Download e-book for iPad: American Strategy in WWII - A Reconsideration by K. Greenfield

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By K. Greenfield

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It’s critical, as a wise adage goes, to accept being approximately right lest you be precisely wrong in disregarding an important driver of value that seems too difficult to quantify. Therefore, the in-depth interview provides a foundation for developing value algorithms and collecting some initial data points to turn those algorithms into quantified estimates of customers’ monetary value drivers. EXHIBIT 4 Examples of Value Driver Algorithms for Equipment Manufacturer Cost Drivers Algorithm Reduction in mounting costs (Current mounting costs) ϫ (Percent reduction in mounting costs) Reduction in procurement costs (Reduction in procurement costs)/(Number of units ordered) Reduction in defective board handling costs ((Reduced number of defective boards) ϫ (Cost per board))/(Number of units ordered) Revenue Drivers Algorithm New contracts (Number of contractors as a percent of upgrade business) ϫ (Percent of business a customer wins due to lower cost bids) ϫ (Average contribution per contract) Increased throughput (Percent increase in throughput per measurement) ϫ (Dollar contribution per measurement) ϫ (Average number of measurements) 25 Value Creation Once the differential value algorithms have been determined, the final step is to sum the reference value and the differentiation value to determine the total monetary value.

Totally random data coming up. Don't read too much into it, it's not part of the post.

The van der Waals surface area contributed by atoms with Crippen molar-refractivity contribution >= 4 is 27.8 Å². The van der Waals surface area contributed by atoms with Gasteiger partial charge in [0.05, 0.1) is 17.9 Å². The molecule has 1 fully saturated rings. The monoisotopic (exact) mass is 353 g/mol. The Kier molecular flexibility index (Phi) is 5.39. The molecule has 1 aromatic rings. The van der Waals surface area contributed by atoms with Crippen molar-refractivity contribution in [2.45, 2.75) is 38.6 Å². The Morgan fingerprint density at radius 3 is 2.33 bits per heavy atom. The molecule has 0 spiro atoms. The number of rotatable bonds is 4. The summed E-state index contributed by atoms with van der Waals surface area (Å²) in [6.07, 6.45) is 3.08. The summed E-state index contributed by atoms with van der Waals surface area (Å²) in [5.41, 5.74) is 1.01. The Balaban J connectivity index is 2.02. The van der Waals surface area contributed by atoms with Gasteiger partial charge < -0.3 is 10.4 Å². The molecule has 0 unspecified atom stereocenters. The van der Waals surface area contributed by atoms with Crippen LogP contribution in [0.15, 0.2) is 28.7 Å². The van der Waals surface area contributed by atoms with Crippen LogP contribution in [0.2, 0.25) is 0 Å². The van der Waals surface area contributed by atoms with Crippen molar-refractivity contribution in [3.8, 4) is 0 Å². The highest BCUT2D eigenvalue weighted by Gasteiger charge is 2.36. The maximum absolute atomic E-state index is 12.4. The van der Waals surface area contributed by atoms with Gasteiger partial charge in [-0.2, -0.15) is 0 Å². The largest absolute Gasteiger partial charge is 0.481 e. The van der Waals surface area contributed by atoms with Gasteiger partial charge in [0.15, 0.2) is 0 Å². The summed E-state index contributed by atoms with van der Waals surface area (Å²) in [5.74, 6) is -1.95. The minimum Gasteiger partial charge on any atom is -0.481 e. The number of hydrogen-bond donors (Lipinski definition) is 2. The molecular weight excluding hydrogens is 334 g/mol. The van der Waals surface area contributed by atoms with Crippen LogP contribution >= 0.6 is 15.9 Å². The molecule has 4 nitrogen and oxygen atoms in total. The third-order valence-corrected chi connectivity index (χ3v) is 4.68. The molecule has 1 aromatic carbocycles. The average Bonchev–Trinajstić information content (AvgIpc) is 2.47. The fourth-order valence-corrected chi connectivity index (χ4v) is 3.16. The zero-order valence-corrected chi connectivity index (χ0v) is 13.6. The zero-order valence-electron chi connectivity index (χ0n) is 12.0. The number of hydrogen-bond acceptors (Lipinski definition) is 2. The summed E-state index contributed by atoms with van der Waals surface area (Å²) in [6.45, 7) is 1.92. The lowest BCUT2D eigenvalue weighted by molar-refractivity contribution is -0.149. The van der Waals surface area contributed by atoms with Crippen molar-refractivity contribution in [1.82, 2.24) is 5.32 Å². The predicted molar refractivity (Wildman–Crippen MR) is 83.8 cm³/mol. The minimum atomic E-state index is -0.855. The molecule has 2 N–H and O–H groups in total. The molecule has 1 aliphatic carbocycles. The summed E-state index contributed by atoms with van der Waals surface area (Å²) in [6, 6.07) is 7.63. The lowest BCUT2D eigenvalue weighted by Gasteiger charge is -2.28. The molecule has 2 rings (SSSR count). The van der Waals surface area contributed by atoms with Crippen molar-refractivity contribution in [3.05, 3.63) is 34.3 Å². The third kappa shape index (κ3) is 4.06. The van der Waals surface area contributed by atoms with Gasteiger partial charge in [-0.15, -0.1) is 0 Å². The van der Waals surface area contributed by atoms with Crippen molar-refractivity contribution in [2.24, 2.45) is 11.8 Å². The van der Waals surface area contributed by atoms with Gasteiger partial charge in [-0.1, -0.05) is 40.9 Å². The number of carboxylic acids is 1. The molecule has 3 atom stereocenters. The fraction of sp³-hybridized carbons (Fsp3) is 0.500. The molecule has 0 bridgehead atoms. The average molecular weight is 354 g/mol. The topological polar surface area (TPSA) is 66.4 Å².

Enterprise firmographics such as revenue, industry, and number of employees clearly separate firms into nominally homogenous groups. Inputs for this basic analysis can include existing segmentation studies, industry databases, government statistics, and other secondary sources. Outputs include buying patterns, customer descriptions, a preliminary set of current customer needs, and a provisional list of unmet customer needs. You should be able to design first-pass segmentation maps based on those outputs.

In-depth interviews probing how and why buyers choose among competitive suppliers provide the additional input required. Industry experts, distributors, and salespeople can provide supplemental information for double checking the value perception patterns revealed by the interviews. The outputs of this step include a number of useful building blocks for valuebased market segmentation, including a list of value drivers ranked by their ability to discriminate among customers (statistical cluster analysis of quantitative data is a useful tool here), an explanation of why each driver adds value, and whether customers in each segment recognize that value.

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American Strategy in WWII - A Reconsideration by K. Greenfield


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